Earlier this year, Forbes revealed a list of companies that were worth over a billion dollars that were actively involved in Blockchain technology. Amazon, Microsoft, Facebook, and other giants, of other sectors, like Shell, Metlife, and Allianz SE, all featured.
Interestingly, over 50 percent of the companies listed had some sort of involvement with IBM and its Blockchain, HyperLedger Fabric through the Linux Foundation. This enterprise-grade blockchain solution was the go-to for several companies still experimenting in the space.
It was a solution that was easy to understand and use, it came with IBM support, and it could be custom-built for many needs. Indeed, it felt as if the world’s biggest enterprises were entering the blockchain space at a rapid rate.
However, there have been, and still are, detractors about this kind of blockchain usage. Many feel that private blockchains, of which this is, are not real blockchains at all.
Looking at the definition of Blockchain, it can be said that there are some inconsistencies in what IBM is doing with its offering.
Stuart Popejoy, Co-founder of Kadena, describes a blockchain as thus:
“Blockchain is, at its core, a decentralized immutable ledger of events or transactions in which truth is enforced by a consensus mechanism. In public blockchains like Bitcoin and Ethereum, this consensus is achieved through Proof of Work, or “mining.” In permissioned Blockchain, consensus can be achieved through participants supplying cryptographic signatures to vote on what gets written. Either way, no central authority arbitrates what is true.”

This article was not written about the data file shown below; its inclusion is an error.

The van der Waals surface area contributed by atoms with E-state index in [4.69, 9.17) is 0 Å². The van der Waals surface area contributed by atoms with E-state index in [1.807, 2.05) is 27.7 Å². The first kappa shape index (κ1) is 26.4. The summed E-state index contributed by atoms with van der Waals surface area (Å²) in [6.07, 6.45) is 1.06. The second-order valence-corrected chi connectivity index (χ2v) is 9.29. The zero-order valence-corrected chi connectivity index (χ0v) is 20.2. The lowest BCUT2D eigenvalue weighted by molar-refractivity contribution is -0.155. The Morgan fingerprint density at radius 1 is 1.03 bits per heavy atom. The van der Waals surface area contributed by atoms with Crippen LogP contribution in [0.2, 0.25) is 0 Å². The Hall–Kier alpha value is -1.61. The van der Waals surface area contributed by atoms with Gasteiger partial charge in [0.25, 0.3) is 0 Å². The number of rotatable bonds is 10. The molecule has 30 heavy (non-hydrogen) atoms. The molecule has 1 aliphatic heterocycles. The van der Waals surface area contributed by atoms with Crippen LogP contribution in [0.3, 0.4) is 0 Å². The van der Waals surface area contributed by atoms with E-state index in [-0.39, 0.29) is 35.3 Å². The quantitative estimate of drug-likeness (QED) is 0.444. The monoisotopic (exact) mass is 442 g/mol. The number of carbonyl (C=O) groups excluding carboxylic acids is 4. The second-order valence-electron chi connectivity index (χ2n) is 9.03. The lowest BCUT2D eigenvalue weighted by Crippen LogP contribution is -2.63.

His issue with IBM’s offering is the missing decentralization aspect. IBM defines Blockchain a little differently; they outline the required distributed and immutable nature of the technology, but there is minimal mention of a decentralized consensus. This is because, according to Popejoy, Hyperledger Fabric doesn’t require an actual consensus mechanism at all.
Popejoy instead explains that Hyperledger fabric is “little more than a time-stamped list of entries.”
He may very well have a point. Perhaps Hyperledger is not a true blockchain as understood by those who have delved headfirst into this space and appreciated the decentralized nature of the technology. That being said, on an enterprise-grade, experimental level, is this not sufficient?
What Popejoy is suggesting is in Hyperledger, you can’t prove that somebody hasn’t tampered with the ledger, but on a closed, permissioned blockchain, there should not be too many threats to the integrity of the data.
Of course, that does not mean there won’t be bad actors, and perhaps some people will be able to take advantage of HyperLedger in its immediacy, but things are progressing, and many companies need to at least get a taste before diving headlong into a new era of technology.
An excellent example of this is Nestle, who was one of the founding members of IBM’s Food Trust. They used hyperledger for their supply chain but realized there are limitations. Now, they are moving towards creating their own public blockchain solution to ensure complete decentralization, immutability, and transparency.